Strengthening Constitutional Self-Government

No Left Turns

More of my Vendetta against "V for Vendetta"

Newsweek’s movie reviewer, Jeff Giles, has little good to say about "V for Vendetta":

V for Vendetta" will get its share of dismissive reviews—probably more than enough to convince hard-core fans that the movie was simply too smart and dangerous to be given safe passage. In point of fact, though, "Vendetta" is not good. The film may spark interesting debates—about the nature of terrorism and governments, about the inalienable right of artists to shock and provoke—but what we’re dealing with is a lackluster comic-book movie that thinks terrorist is a synonym for revolutionary.

Nothing I see in this review leads me to believe that it’s a dramatization of Locke’s Two Treatises, as some commenters here have suggested. For instance, the hated symbol of the oppressive government, it turns out, is a modified crucifix (so much for encouraging pious Muslims to overthrow the mullahs in Iran). The "graphic novel" (euphemism for "big comic book") on which it’s based was written in protest against the Thatcher government in Britain (we all know what a totalitarian Maggie was). And:

as adapted by the Wachowski brothers and directed by their protégé James McTeigue, the movie plays like a clumsy assault on post-9/11 paranoia. It references "America’s war," uses imagery direct from Abu Ghraib and contains dialogue likely to offend anyone who’s not, say, a suicide bomber.

My only consolation is that, because the main characters are neither black nor gay, the film is unlikely to receive any Academy Awards.

Discussions - 14 Comments

"In point of fact, though, "Vendetta" is not good." That sounds like an opinion to me, but I guess I’ll be able to look it up in the next edition of the World Almanac, under "Films That Are Not Good." Handy.

Giles says that the film "contains dialogue likely to offend anyone who’s not, say, a suicide bomber." What would that sound like, I wonder? And what is he driving at? There should be no depictions of people engaging in discussions which we would find offensive? If that’s so, then I guess any movie like "The Wannsee Conference" must necessarily be a film that’s "not good." Is any film with "offensive dialogue" automatically ineligible for greatness? Will anyone find the "imagery direct from Abu Ghraib" offensive? If so, why? Or will that aspect of the film be interpreted as the "Animal House" moments, and laughed off as no big whoop?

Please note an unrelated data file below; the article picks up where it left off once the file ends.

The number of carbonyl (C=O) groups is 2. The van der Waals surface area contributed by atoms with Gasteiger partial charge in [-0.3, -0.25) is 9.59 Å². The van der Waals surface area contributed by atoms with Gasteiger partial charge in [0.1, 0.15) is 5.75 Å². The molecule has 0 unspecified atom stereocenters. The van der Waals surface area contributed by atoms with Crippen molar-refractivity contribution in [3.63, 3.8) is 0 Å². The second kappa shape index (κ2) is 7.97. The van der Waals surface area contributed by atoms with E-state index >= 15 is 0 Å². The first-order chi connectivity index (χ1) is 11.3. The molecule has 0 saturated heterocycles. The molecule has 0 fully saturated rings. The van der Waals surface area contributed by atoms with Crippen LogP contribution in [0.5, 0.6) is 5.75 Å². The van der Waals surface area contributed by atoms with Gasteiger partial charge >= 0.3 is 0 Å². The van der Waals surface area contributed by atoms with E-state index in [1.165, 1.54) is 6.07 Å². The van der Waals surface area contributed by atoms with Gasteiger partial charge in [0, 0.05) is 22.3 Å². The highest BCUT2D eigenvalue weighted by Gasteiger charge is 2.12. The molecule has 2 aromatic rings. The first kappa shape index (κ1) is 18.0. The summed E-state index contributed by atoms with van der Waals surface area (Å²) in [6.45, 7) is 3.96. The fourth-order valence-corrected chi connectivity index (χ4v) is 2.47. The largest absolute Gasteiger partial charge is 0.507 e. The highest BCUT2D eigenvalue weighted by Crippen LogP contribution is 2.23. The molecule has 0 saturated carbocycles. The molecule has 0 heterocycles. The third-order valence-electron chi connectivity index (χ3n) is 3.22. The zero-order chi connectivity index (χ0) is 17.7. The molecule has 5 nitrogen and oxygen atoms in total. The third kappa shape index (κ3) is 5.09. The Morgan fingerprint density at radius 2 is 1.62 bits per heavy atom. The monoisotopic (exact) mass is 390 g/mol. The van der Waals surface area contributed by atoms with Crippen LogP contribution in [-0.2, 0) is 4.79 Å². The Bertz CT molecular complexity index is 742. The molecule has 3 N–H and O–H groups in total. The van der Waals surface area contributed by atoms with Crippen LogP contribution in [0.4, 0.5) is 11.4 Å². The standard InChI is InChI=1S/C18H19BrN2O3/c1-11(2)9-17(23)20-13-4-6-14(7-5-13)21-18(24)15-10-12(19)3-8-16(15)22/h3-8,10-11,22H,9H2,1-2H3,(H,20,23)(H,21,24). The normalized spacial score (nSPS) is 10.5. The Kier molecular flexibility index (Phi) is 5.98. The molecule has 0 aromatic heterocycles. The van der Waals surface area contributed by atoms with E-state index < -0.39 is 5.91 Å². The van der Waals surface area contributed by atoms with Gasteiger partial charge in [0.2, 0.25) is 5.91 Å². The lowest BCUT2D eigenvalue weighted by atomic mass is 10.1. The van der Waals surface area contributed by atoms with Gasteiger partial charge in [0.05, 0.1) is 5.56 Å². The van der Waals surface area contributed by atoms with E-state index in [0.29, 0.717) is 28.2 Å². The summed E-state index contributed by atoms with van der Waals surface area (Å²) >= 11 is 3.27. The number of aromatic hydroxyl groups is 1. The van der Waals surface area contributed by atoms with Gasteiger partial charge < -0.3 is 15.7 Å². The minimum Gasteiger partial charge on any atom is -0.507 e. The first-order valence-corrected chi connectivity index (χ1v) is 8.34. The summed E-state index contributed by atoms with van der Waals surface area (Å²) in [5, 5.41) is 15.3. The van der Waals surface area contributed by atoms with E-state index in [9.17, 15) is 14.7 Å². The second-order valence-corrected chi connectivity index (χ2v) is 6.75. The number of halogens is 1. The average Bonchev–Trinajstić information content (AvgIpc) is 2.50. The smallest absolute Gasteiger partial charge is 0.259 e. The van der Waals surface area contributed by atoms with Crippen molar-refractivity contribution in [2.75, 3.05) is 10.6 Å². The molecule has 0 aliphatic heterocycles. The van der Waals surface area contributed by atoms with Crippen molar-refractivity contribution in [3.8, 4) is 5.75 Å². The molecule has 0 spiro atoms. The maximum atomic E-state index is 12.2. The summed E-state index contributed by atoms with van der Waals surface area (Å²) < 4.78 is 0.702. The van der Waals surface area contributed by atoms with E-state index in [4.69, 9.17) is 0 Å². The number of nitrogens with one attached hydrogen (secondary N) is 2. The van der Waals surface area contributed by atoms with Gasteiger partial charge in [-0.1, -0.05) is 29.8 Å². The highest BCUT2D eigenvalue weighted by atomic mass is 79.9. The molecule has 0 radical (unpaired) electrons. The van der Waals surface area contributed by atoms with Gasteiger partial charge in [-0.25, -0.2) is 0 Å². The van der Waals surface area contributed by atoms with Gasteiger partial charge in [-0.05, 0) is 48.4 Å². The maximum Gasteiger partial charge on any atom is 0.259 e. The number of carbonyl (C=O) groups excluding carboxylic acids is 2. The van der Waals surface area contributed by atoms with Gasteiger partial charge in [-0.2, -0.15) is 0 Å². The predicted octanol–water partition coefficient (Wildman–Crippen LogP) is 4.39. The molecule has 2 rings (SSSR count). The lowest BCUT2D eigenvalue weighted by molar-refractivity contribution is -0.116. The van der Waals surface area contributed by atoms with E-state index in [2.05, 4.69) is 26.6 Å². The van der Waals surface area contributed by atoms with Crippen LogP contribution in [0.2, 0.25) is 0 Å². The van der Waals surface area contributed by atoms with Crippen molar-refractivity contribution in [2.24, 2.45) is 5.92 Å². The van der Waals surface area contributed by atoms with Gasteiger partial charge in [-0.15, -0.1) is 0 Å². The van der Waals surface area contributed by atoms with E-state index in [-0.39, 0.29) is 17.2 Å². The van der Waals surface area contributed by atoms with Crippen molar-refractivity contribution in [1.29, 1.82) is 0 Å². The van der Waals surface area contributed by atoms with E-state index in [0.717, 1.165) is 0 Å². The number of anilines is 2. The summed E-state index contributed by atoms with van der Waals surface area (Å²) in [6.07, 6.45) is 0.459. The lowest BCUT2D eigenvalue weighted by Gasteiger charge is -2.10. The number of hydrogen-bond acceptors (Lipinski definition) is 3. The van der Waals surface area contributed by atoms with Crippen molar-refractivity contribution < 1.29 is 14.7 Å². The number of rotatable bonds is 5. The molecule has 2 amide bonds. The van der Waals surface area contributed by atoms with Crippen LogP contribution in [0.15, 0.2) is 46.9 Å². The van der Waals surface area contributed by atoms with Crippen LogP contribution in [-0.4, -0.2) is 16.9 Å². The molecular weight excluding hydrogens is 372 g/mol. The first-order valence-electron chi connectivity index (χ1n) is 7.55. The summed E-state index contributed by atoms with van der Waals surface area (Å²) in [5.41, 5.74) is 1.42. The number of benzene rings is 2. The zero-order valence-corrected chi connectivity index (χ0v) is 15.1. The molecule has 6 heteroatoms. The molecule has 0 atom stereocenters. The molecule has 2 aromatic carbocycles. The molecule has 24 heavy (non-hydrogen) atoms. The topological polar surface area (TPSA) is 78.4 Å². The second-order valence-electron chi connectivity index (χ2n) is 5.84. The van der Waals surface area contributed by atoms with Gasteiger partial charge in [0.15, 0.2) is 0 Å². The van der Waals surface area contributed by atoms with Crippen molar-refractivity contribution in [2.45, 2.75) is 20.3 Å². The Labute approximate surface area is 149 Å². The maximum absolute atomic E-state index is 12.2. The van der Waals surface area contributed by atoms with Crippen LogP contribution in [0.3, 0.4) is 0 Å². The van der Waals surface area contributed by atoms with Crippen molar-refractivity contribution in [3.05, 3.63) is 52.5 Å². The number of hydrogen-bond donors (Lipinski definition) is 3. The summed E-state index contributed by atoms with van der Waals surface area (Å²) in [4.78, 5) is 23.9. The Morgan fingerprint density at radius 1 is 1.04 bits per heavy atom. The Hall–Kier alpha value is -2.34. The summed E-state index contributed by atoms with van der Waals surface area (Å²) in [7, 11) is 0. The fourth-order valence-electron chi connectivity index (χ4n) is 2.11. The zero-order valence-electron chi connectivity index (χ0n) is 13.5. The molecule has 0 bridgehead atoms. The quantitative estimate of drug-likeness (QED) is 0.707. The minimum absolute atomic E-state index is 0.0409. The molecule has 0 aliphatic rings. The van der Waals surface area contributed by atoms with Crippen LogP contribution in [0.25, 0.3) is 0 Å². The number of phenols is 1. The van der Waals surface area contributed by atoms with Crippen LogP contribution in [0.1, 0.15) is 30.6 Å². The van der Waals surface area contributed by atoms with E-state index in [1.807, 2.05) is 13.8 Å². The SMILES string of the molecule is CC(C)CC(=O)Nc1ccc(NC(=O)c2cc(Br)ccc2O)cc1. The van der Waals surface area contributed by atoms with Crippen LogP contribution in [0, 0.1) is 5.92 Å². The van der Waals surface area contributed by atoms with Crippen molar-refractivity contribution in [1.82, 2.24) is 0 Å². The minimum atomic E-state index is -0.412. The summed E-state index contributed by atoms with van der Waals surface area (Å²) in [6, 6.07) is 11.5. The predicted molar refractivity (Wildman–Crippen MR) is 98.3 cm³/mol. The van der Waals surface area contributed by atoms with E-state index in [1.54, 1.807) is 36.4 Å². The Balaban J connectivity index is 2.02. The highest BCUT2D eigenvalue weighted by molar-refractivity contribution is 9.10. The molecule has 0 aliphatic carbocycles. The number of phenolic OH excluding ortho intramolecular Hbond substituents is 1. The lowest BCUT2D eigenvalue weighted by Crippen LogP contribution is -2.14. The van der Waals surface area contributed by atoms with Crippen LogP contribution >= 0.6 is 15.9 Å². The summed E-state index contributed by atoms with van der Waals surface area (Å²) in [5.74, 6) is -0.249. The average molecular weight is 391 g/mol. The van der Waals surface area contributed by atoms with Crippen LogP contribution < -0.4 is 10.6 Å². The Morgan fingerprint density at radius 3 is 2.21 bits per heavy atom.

John - a few points & questions, some spurred by this post, others left over from your earlier post on this film.

The film might have something worthwhile to say, even if it’s not a dramatization of Locke’s Two Treatises.

You commented in the last "Vendetta" thread that "What concerns [you] is that Hollywood seems to be speaking with a single voice on world affairs, and on the wrong side." Ok, well, two replies to that. First, is the Hollywood product "24" (the tv series) part of this "single voice" that you refer to? Does that show contain viewpoints on world affairs that you disagree with; does it take some leftist, "openly pro-terrorist" viewpoint? Ok, ok, I know, that’s a tv show. What about films? Well, and here’s the 2nd point, I still think your libertarian ideals should be put to the test more on this. If you think that America just isn’t getting enough, or any, films with Middle Eastern terrorists as the villains, then you and some like-minded capitalists should put your heads together and create one/some for the silver screen, too. If you don’t have the time or inclination for that, perhaps you could just be a consultant to Conservative Films & Entertainment, LLC, and you could get them to produce some helpful films that will help Americans to see that Arab = Terrorist. So far, it seems like a promising venture, as they’re situated next door to the undeniably entertaining Disney World (no one teaches a good lesson like Disney!), and the sole film that they are either producing, financing or just promoting is one called "Think Tank," which has the tagline "There’s a thin line between genius and stupid." Hmmm...well, there’s room for improvement, I guess.

"My only consolation is that, because the main characters are neither black nor gay, the film is unlikely to receive any Academy Awards." - ok, now, your message is slipping. If Hollywood is so "openly pro-terrorist" as you said before, and this film is also promoting terrorism, then wouldn’t it make sense that Hollywood would toss a few Oscars its way this time next year? And do you have any stats to offer on how many films with main characters who are black or gay have been awarded Oscars? Do you think Hollywood’s been way too generous with their Oscars for blacks and gays?

In "The Wannsee Conference" it was the villains who were engaging in offensive activities. In this film it is the "hero."